My first awareness of coconut came at age 7 in the form of Mounds Bars. With a burgeoning passion, I began campaigning my mother for more coconut. She obliged with coconut cake, coconut cream pie and macaroons. These days my coconut obsession has shifted away from dessert to discover the savory side of coconut with coconut oil and coconut milk.
The first written reference to coconuts came from a fifth-century monk who traveled through Sri Lanka. He observed the well-established harvest and use of coconut drupes. Drupes are fibrous one-seeded dry fruits, which also may be called a nut or seed. Sanskrit texts suggest that Malaysia was most likely the birthplace of coconut palm trees. However, in 2011, DNA research found that most coconuts belong to not one, but two distinct genetic groups: one from India and another from the nearby Southeast Asian Malaysian Peninsula.
Elongated, angular Indian coconuts spread west to East Africa, West Africa and to South America on European ships. Explorers and settlers likely transported round, squat Malaysian coconuts to the Polynesian Islands and eventually to the middle latitudes between North and South America (Mexico and the Caribbean).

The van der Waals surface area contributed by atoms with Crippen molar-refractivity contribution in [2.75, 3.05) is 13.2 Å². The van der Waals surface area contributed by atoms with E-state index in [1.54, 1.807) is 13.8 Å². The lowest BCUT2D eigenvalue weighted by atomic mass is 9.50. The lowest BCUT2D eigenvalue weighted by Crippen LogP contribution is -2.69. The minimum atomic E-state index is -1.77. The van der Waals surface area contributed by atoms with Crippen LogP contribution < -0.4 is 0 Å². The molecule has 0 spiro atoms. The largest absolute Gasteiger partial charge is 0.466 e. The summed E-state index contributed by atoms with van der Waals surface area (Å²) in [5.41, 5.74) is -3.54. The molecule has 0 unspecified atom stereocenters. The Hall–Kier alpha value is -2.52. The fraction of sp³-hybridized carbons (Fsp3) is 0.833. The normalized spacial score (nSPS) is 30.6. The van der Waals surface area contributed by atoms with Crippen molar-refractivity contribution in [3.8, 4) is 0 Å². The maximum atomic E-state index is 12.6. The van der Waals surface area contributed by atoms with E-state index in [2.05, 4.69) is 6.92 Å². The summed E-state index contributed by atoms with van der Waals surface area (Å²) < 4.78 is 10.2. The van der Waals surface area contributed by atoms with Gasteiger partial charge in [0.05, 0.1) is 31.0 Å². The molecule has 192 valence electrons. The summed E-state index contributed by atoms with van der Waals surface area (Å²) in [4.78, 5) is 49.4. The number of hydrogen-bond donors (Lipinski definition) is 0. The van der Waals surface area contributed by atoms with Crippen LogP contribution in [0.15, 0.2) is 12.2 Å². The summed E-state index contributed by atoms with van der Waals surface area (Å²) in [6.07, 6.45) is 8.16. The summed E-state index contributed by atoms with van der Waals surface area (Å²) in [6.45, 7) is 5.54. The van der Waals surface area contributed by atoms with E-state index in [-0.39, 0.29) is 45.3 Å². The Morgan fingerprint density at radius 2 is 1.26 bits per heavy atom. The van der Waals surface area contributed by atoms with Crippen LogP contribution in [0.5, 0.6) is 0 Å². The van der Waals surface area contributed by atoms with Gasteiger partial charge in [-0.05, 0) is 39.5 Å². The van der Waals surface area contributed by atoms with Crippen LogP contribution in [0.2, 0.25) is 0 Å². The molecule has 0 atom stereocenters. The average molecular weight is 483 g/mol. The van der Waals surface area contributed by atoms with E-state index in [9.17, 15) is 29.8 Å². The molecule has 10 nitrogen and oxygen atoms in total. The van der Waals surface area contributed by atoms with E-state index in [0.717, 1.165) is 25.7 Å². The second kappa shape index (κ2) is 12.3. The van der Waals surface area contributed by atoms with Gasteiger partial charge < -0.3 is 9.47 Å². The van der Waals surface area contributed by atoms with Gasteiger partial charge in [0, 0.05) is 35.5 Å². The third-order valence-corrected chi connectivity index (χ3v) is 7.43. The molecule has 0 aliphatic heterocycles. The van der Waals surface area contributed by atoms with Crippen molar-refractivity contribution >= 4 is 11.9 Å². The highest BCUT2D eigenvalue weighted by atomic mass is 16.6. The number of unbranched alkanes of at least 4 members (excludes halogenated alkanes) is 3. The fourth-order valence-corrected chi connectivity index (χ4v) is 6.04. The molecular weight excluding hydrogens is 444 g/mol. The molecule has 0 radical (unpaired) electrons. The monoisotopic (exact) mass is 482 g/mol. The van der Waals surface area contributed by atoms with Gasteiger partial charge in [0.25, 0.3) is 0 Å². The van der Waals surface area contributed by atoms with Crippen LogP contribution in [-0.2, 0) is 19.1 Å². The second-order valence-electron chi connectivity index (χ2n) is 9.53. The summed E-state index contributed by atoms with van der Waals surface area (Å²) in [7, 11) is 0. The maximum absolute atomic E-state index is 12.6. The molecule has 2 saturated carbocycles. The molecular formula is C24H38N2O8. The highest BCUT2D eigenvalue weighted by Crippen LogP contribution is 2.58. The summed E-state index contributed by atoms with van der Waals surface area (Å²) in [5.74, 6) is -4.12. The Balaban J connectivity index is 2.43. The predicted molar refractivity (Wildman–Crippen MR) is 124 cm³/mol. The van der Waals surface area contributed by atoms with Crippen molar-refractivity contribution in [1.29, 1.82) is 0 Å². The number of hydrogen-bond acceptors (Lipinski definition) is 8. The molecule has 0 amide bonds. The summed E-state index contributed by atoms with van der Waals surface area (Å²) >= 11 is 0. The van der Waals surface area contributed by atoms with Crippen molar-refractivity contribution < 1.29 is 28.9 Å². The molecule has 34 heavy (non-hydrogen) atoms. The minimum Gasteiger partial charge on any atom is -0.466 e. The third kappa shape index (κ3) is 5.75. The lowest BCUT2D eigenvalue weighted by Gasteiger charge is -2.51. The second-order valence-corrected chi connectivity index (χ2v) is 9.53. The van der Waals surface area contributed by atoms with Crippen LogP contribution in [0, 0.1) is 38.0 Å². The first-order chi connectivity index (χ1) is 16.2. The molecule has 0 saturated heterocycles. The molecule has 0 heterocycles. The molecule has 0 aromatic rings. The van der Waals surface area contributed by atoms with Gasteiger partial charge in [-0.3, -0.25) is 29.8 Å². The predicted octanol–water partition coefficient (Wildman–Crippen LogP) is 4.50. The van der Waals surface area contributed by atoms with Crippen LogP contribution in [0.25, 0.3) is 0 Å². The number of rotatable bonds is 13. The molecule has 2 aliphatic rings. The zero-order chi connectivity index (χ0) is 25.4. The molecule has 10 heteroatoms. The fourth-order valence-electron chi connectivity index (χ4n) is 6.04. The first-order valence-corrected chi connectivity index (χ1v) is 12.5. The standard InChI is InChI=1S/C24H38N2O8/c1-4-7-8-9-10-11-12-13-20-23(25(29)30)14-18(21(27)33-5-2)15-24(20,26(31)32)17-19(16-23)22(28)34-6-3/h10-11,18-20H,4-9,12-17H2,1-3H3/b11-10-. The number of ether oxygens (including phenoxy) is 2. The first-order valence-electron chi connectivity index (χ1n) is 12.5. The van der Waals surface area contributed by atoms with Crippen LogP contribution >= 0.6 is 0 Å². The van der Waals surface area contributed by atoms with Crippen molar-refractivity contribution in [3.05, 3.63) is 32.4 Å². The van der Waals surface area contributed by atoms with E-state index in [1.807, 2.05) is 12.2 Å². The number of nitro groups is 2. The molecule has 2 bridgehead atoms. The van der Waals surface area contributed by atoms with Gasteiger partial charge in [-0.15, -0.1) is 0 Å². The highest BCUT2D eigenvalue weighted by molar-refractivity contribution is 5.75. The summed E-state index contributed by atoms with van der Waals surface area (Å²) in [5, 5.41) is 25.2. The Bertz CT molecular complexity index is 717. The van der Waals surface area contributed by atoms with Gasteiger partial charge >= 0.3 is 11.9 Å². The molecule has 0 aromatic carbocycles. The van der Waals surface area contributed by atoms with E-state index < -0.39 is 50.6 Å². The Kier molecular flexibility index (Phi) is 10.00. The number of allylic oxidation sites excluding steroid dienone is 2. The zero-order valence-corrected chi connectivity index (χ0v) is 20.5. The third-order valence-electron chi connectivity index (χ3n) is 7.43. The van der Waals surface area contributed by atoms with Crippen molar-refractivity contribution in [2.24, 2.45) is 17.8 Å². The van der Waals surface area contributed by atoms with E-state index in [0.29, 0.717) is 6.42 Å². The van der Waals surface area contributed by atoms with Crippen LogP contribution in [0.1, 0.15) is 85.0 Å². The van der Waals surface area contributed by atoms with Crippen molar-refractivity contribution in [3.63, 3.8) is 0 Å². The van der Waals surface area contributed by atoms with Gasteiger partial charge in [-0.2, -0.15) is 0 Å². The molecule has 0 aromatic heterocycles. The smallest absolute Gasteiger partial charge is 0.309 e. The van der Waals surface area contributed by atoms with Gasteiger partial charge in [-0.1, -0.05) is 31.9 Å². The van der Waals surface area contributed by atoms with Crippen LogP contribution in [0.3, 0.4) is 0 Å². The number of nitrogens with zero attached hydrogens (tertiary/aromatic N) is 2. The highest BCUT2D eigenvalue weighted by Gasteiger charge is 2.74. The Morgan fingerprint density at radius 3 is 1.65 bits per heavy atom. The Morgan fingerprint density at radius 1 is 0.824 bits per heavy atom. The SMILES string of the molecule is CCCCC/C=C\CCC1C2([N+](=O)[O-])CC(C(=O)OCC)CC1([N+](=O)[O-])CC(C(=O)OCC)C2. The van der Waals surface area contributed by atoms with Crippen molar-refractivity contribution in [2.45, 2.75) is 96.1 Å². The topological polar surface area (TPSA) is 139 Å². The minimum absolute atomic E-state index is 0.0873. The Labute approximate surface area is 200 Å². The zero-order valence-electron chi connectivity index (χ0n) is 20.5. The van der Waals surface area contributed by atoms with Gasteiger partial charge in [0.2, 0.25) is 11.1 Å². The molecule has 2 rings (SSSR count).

Coconut oil and coconut milk have become beloved staples in many American kitchens. The story of coconut oil in the United States is fraught with political and financial drama. From the 1920s to the 1940s highly refined, bleached and deodorized coconut oil (R.B.D.) was used in commercial food preparations, cosmetic, industrial and pharmaceutical purposes and in home-cooking. By the 1950s it became part of the saturated fat scare and lost favor. In the past decade or less coconut oil has had an image makeover with virgin coconut oil (V.C.O.).
Extraction methods set the two oils apart. R.B.D. coconut oil is pressed from copra (dried coconut meat). The harsh processing destroys flavor, beneficial essential fatty acids and antioxidants. Since it is tasteless and odor-free, R.B.D. coconut oil was commonly used in the United States and Europe for frying and shortening. R.B.D. coconut oil raises cholesterol so reliably that scientists use it as a control when running experiments on other fats. It was this oil that was used in the 1950s to determine the healthfulness of coconut oil.
To produce virgin coconut oil (V.C.O.), shredded fresh, wet coconut is pressed to squeeze out coconut oil and milk. The two form an emulsion that is then separated. Unlike R.B.D. coconut oil, V.C.O. is not refined or subjected to high temperatures, which destroy beneficial, heat-sensitive components like the antioxidant lauric acid, a medium chain fatty acid that can raise valuable, artery-clearing H.D.L. cholesterol.